Climate change fiction is now a recognisable literary phenomenon replete with its own nickname: “cli-fi”. The term was coined in 2007 by Taiwan-based blogger Dan Bloom. Since then, its use has spread: it was even tweeted by Margaret Atwood in 2013:

It is not a genre in the accepted scholarly sense, since it lacks the plot formulas or stylistic conventions that tend to define genres (such as science fiction or the western). However, it does name a remarkable recent literary and publishing trend.

A 21st-century phenomenon?

Putting a number to this phenomenon depends, partly, on how one defines cli-fi. How much of a novel has to be devoted to climate change before it is considered cli-fi? Should we restrict the term to novels about man-made global warming? (If we don’t, we should remember that narratives about global climatic change are as old as The Epic of Gilgamesh and the Biblical story of the flood.) If we define cli-fi as fictional treatments of climate change caused by human activity in terms of setting, theme or plot – and accept there will be grey areas in the extent of this treatment – a conservative estimate would put the all-time number of cli-fi novels at 150 and growing. This is the figure put forward by Adam Trexler, who has worked with me to survey the development of cli-fi.

This definition also gives us a start date for cli-fi’s history. While planetary climatic change occurs in much 20th-century science fiction, it is only after growing scientific awareness of specifically man-made, carbon-induced climate change in the 1960s and 1970s that novels on this subject emerged. The first is Arthur Herzog’s Heat in 1976, followed by George Turner’s The Sun and the Summer (published in the US as Drowning Towers) in 1987.

At the turn of this century, Maggie Gee and TC Boyle were among the first mainstream authors to publish climate change novels. In this century, we can count Atwood, Michael Crichton, Barbara Kingsolver, Ian McEwan, Kim Stanley Robinson, Ilija Trojanow and Jeanette Winterson as major authors who have written about climate change. The past five years have given us notable examples of cli-fi by emerging authors, such as Steven Amsterdam, Edan Lepucki, Jane Rawson, Nathaniel Rich and Antti Tuomainen.

Creative challenges

Cli-fi is all the more noteworthy considering the creative challenge posed by climate change. First, there is the problem of scale – spatial and temporal. Climate change affects the entire planet and all its species – and concerns the end of this planet as we know it. Novels, by contrast, conventionally concern the actions of individual protagonists and/or, sometimes, small communities.

Added to this is the networked nature of climate change: in physical terms, the climate is a large, complex system whose effects are difficult to model. In socio-cultural terms, solutions require intergovernmental agreement – just what COP21 intends – and various top-down and bottom-up transformations. Finally, there exists the difficulty of translating scientific information, with all its predictive uncertainty, into something both accurate and interesting to the average reader.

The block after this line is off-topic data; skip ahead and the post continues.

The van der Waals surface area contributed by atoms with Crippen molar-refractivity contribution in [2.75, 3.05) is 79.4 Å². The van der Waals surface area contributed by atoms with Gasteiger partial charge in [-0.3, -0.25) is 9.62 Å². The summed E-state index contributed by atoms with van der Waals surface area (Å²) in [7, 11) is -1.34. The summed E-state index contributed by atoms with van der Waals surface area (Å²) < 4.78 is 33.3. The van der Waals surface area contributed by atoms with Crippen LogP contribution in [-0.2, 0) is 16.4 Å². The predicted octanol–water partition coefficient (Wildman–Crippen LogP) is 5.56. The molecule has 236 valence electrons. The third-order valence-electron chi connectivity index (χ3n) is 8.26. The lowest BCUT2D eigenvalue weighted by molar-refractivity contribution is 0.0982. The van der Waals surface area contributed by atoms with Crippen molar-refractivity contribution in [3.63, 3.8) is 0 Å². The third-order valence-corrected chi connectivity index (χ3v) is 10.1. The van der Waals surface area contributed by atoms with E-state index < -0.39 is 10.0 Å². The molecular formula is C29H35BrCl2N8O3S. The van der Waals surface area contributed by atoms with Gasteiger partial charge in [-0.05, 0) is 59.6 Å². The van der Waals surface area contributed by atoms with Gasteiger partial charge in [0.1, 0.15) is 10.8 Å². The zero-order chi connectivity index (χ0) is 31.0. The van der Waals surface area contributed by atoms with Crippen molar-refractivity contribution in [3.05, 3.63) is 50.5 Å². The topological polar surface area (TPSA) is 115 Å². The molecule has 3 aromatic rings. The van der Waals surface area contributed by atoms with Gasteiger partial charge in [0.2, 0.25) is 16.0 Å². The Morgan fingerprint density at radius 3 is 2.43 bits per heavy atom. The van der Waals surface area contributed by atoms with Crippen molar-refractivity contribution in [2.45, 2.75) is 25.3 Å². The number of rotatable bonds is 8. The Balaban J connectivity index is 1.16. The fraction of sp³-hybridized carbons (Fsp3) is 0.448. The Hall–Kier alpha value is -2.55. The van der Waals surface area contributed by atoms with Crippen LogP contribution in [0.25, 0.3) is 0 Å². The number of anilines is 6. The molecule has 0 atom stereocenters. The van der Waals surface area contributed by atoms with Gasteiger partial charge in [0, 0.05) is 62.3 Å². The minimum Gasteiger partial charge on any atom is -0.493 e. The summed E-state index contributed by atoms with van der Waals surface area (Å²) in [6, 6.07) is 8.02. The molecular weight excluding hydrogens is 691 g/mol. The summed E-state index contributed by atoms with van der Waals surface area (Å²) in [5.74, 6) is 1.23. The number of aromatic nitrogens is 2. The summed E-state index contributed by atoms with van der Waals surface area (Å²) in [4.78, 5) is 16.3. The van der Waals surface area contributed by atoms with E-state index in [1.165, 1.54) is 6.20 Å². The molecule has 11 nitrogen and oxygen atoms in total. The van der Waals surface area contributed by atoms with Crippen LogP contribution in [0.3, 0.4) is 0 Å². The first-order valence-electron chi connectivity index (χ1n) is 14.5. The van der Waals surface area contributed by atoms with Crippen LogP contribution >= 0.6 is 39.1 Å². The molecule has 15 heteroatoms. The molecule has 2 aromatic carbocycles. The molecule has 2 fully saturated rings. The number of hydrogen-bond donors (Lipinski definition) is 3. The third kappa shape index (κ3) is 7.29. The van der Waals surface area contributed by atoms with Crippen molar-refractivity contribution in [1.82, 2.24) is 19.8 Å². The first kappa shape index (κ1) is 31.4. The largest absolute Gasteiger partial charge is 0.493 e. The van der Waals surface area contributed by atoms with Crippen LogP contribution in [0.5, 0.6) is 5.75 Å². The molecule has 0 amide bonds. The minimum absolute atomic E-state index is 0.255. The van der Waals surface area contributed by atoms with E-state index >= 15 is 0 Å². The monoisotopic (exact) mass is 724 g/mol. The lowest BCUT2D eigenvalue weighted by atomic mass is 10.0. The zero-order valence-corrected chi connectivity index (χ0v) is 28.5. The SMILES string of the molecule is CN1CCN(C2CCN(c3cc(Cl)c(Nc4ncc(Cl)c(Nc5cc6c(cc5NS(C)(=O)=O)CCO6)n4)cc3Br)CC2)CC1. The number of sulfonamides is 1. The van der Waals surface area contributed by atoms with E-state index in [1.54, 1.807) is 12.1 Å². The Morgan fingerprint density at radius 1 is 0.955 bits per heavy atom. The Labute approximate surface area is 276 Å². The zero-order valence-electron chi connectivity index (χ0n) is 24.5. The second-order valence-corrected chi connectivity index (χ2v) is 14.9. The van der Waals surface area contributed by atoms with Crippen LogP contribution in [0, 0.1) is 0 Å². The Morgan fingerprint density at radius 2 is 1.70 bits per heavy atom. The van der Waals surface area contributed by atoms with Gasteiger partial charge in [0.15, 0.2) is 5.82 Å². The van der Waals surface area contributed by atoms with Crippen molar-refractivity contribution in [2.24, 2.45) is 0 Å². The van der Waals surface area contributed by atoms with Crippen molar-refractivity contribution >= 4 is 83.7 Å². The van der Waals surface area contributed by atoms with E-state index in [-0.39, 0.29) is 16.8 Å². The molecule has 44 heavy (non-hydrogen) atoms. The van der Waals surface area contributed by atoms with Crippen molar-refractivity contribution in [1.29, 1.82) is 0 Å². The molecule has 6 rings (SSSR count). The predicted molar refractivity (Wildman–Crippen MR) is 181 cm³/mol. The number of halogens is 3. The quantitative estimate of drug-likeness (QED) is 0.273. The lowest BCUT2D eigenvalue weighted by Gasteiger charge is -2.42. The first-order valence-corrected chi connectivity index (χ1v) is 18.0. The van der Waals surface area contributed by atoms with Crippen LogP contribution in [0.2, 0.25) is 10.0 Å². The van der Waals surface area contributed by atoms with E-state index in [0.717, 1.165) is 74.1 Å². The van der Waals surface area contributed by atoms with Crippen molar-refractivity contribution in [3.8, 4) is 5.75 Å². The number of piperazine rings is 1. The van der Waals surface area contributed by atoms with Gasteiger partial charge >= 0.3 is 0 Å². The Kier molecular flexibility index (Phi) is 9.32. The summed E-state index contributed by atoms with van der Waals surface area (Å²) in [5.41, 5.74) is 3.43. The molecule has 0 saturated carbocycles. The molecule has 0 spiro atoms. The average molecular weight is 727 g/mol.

Still, cli-fi writers have adopted a range of strategies to engage their readers. Many cli-fi novels could be classified as dystopian, post-apocalyptic or, indeed, both – depicting nightmarish societies triggered by sometimes catastrophic climate events. A future world is one effective way of narrating the planetary condition of climate change.

Some novelists are also careful to underpin their scenarios with rigorous climatic predictions and, in this way, translate science fact into a fictional setting. Kingsolver, who trained as an ecologist, is the best example of this – and Atwood and Robinson are also known for their attempts at making their speculations scientifically plausible. Also, cli-fi novels, particularly those set in the present day or very near future rather than in a dystopian future, tend to show the political or psychological dimensions of living with climate change. Readers can identify with protagonists. To some extent, the global community is represented in fictional everymen or everywomen. Or, often, it is through such characters that science is humanised and its role in combating climate change better understood.

Can cli-fi lead to change?

Could cli-fi affect how we think and act on climate change? The paradox is that the harder cli-fi tries, the less effective it is. Many writers want to inspire change, not insist on it: the line between literature and propaganda is one that most novelists respect. Literature invites us to inhabit other worlds and live other lives. Cli-fi at its best lets us travel to climate-changed worlds, to strive there alongside others and then to return armed with that experience.

In Paris, the UN will seek a global agreement on climate action for the first time in more than 20 years. There is plenty of climate change fiction out there to help provide the mental and psychological space to consider that action.

The Conversation

Adeline Johns-Putra, Reader in English Literature, University of Surrey

This article was originally published on The Conversation. Read the original article.